The well-being – of ourselves, our companies, and our colleagues is a theme that’s dominating the headlines these days.  The overarching message all include is a simple one: it’s time to be proactive. If we’re hoping to keep ourselves and others engaged and motivated even as many areas of the world experience another round of lockdowns, it’s going to take an effort.

Decide to THRIVE 

This week featured multiple headlines like this one from the Harvard Business Review  – How to Thrive When Everything Feels Terrible.  Maintaining your even keel and a positive outlook – and helping those around you do the same – is important at this moment, when so many of the headlines are still negative.

According to the article, there is a way to counter those effects.

“It’s called thriving — the psychological state in which people experience a sense of both vitality and learning. Thriving individuals are growing, developing, and energized rather than feeling stagnated or depleted.”

Getting oneself into the state of thriving doesn’t just happen. To get there, one needs to be deliberate and proactive.  The article outlines what it takes to get there, which includes:

  • Avoiding negativity. Stop doom scrolling!
  • Be mindful of what you’re thinking and saying. Challenge yourself to take a more measured approach, rather than giving in to hyperbole.
  • Adopt a neutral mindset. Focus on being non-judgemental, and non-reactive.  Instead, be proactive, and focus on what you can control.

In fact, earlier this week, we published an article that’s full of ideas for keeping the spirits of yourself and those around you high. You can incorporate some of those ideas into your larger plan to thrive!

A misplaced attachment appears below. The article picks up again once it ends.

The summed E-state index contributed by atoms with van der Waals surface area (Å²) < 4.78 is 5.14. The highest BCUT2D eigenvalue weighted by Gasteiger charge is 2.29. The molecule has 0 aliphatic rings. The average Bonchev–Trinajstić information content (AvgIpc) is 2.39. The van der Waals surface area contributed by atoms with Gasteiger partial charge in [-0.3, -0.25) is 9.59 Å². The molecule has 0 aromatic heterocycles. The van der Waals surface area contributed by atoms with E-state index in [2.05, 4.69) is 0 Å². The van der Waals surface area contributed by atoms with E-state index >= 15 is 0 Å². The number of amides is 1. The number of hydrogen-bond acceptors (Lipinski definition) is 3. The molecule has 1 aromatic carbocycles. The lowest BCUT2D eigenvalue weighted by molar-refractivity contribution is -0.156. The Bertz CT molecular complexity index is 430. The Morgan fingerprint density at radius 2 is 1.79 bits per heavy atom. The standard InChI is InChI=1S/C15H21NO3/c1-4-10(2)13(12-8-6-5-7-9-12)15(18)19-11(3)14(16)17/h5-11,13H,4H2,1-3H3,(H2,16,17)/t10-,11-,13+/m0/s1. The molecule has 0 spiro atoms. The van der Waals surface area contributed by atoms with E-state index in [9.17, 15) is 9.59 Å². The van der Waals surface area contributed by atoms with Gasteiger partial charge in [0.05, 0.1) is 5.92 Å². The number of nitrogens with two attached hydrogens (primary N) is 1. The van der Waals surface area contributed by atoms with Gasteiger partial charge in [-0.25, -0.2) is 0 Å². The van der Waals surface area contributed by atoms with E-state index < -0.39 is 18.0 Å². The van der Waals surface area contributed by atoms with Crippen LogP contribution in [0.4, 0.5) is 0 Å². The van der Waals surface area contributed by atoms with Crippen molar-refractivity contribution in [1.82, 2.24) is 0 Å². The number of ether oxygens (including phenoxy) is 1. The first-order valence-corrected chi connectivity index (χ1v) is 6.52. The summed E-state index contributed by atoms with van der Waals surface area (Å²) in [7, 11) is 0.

The one question you should ask your employees 

How can you create a great corporate culture? It’s a question many ask.  A new book by Home Depot co-founder Arthur Blank titled “Good Company” offers an expansive answer. A review of the book by Inc. highlights the one question Blake says you can use to judge the value of your company culture.

“Ultimately, Blank says, you can judge the value of your culture by asking your associates “Is this organization worthy of your life?” Because it’s a question they will be asking themselves, particularly younger employers–the ones with the most growth potential. “If the answer is yes,” says Blank, “it’s an indication that the company’s culture is thriving, and that employees feel confident in making the best decisions for both the customers and company.”

Employee engagement returns to pre-Covid levels 

According to Gallup, employee engagement levels in the US have returned to pre-Covid levels after a wild summer that saw engagement scores vary widely – far from the norm.

“Employee engagement has been a steady metric without sharp ups and downs since Gallup began tracking it in 2000 — with the exception of 2020. This year, engagement levels have fluctuated more than ever before,” the company reported this week.

It’s important to note that “pre-Covid levels” of employee engagement are measurably lower than what we’ve seen for the majority of this year. (We’ve observed the same trends in our own aggregate data.)

What does this mean for business owners? It means that engagement is waning even as the going is once again becoming more difficult. Now is the time to be proactive in your engagement with employees.  This article on reducing employee turnover rates includes actions leaders can take to quickly improve morale and engagement.